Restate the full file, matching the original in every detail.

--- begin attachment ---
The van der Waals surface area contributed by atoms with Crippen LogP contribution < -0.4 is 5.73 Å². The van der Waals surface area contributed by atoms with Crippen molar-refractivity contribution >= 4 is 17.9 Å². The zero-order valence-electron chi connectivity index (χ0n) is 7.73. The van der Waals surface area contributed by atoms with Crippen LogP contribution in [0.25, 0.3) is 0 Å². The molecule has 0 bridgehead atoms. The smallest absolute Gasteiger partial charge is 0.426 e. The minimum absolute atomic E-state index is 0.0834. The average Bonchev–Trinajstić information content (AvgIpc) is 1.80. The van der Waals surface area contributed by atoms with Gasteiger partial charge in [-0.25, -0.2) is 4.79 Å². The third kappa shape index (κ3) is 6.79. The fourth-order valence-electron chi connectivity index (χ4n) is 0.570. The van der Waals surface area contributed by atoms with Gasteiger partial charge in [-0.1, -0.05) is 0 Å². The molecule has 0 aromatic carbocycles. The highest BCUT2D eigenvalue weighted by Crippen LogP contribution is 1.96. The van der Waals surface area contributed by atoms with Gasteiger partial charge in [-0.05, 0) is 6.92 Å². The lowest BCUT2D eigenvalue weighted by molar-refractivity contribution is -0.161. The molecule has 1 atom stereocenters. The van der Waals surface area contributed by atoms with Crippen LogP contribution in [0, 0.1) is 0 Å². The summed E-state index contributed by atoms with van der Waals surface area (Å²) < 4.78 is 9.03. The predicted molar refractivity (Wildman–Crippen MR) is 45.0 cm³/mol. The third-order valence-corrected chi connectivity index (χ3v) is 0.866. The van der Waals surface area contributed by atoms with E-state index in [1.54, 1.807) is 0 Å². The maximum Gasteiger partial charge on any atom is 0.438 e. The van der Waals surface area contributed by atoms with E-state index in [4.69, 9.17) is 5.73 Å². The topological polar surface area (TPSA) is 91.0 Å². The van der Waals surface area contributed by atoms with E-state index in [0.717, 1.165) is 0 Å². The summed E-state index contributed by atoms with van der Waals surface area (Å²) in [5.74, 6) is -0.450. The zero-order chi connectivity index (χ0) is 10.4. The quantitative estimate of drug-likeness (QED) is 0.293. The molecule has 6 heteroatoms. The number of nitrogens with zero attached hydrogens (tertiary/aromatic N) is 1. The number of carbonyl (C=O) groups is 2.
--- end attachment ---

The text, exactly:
The van der Waals surface area contributed by atoms with Crippen LogP contribution < -0.4 is 5.73 Å². The van der Waals surface area contributed by atoms with Crippen molar-refractivity contribution >= 4 is 17.9 Å². The zero-order valence-electron chi connectivity index (χ0n) is 7.73. The van der Waals surface area contributed by atoms with Crippen LogP contribution in [0.25, 0.3) is 0 Å². The molecule has 0 bridgehead atoms. The smallest absolute Gasteiger partial charge is 0.426 e. The minimum absolute atomic E-state index is 0.0834. The average Bonchev–Trinajstić information content (AvgIpc) is 1.80. The van der Waals surface area contributed by atoms with Gasteiger partial charge in [-0.25, -0.2) is 4.79 Å². The third kappa shape index (κ3) is 6.79. The fourth-order valence-electron chi connectivity index (χ4n) is 0.570. The van der Waals surface area contributed by atoms with Gasteiger partial charge in [-0.1, -0.05) is 0 Å². The molecule has 0 aromatic carbocycles. The highest BCUT2D eigenvalue weighted by Crippen LogP contribution is 1.96. The van der Waals surface area contributed by atoms with Gasteiger partial charge in [-0.05, 0) is 6.92 Å². The lowest BCUT2D eigenvalue weighted by molar-refractivity contribution is -0.161. The molecule has 1 atom stereocenters. The van der Waals surface area contributed by atoms with Crippen LogP contribution in [0, 0.1) is 0 Å². The summed E-state index contributed by atoms with van der Waals surface area (Å²) < 4.78 is 9.03. The predicted molar refractivity (Wildman–Crippen MR) is 45.0 cm³/mol. The third-order valence-corrected chi connectivity index (χ3v) is 0.866. The van der Waals surface area contributed by atoms with E-state index in [1.54, 1.807) is 0 Å². The maximum Gasteiger partial charge on any atom is 0.438 e. The van der Waals surface area contributed by atoms with E-state index in [4.69, 9.17) is 5.73 Å². The topological polar surface area (TPSA) is 91.0 Å². The van der Waals surface area contributed by atoms with E-state index in [0.717, 1.165) is 0 Å². The summed E-state index contributed by atoms with van der Waals surface area (Å²) in [5.74, 6) is -0.450. The zero-order chi connectivity index (χ0) is 10.4. The quantitative estimate of drug-likeness (QED) is 0.293. The molecule has 6 heteroatoms. The number of nitrogens with zero attached hydrogens (tertiary/aromatic N) is 1. The number of carbonyl (C=O) groups is 2.